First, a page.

# interval

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## in·ter·val

(ĭn′tər-vəl)
n.
1. A space between objects, points, or units, especially when making uniform amounts of separation: We set up hurdles at intervals of 15 yards around the track.
2. An amount of time between events, especially of uniform duration separating events in a series: We ran laps at 30-second intervals.
3. A segment of an athletic workout in which an athlete runs, swims, or does other exercise over a series of predetermined distances at regular time increments with intermittent rests.
4. Mathematics
a. A set of numbers consisting of all the numbers between a pair of given numbers along with either, both, or none of the endpoints.
b. A closed interval.
c. An open interval.
d. A half-open interval.
e. A line segment representing the set of numbers in an interval.
5. Chiefly British An intermission, as between acts of a play.
6. Music The difference, usually expressed in the number of steps, between two pitches.
Idiom:
at intervals
In a series separated by space or time: trees planted at intervals; coughing at intervals.

[Middle English intervalle, from Old French, from Latin intervallum : inter-, inter- + vallum, rampart.]

## interval

(ˈɪntəvəl)
n
1. the period of time marked off by or between two events, instants, etc
2. the distance between two points, objects, etc
3. a pause or interlude, as between periods of intense activity
4. Brit a short period between parts of a play, concert, film, etc; intermission
5. (Classical Music) music the difference of pitch between two notes, either sounded simultaneously (harmonic interval) or in succession as in a musical part (melodic interval). An interval is calculated by counting the (inclusive) number of notes of the diatonic scale between the two notes: the interval between C and G is a fifth.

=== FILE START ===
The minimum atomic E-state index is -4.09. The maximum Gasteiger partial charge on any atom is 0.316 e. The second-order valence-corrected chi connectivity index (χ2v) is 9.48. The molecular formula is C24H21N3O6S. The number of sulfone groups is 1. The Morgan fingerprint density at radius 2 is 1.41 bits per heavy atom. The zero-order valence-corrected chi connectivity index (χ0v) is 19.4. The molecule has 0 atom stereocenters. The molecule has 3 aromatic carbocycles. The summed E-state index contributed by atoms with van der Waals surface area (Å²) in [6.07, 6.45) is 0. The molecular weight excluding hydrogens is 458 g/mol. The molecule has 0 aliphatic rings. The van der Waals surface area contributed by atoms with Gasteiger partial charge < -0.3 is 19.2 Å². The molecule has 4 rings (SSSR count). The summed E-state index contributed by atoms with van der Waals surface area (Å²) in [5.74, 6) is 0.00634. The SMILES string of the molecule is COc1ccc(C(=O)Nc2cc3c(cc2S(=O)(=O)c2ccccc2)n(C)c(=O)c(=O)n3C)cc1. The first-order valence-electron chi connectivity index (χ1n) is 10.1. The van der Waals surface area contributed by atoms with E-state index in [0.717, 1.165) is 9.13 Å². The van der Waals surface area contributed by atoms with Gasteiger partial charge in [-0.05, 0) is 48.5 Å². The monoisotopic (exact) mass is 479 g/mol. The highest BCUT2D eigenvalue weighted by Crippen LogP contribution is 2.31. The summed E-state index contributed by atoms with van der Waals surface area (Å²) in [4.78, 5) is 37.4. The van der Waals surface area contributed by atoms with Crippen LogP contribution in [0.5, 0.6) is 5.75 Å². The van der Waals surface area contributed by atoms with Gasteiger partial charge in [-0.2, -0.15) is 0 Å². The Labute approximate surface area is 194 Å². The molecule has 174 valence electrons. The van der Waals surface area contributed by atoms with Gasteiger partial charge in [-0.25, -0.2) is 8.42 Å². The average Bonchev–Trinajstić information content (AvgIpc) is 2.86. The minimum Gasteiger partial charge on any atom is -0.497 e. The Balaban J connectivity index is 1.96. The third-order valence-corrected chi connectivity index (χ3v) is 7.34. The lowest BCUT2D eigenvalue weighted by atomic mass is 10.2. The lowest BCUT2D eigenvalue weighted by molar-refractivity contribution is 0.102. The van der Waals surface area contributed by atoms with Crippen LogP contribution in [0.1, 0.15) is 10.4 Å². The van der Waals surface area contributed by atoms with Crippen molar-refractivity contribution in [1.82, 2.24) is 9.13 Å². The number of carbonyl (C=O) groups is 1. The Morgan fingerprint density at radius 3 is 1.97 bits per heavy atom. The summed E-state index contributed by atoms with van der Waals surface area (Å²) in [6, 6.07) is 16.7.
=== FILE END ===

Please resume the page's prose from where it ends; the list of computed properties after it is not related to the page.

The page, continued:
6. (General Physics) the ratio of the frequencies of two sounds
7. (Mathematics) maths the set containing all real numbers or points between two given numbers or points, called the endpoints. A closed interval includes the endpoints, but an open interval does not
8. at intervals
a. occasionally or intermittently
b. with spaces between
[C13: from Latin intervallum, literally: space between two palisades, from inter- + vallum palisade, rampart]

## in•ter•val

(ˈɪn tər vəl)

n.
1. an intervening period of time: an interval of 50 years.
2. a period of temporary cessation; pause.
3. a space between things, points, limits, etc.: an interval of ten.
4. Math.
a. the totality of points on a line between two designated points or endpoints that may or may not be included.
b. any generalization of this to higher dimensions, as a rectangle with sides parallel to the coordinate axes.
5. the space between soldiers or units in military formation.
6. the difference in pitch between two tones sounded simultaneously or successively.
Idioms:
at intervals,
a. now and then.
b. here and there.
[1250–1300; Middle English < Latin intervallum interval, gap; see inter-, wall]
in•ter•val•ic, in•ter•val•lic (ˌɪn tərˈvæl ɪk) adj.

## interval

1. The space between adjacent groups of ships or boats measured in any direction between the corresponding ships or boats in each group.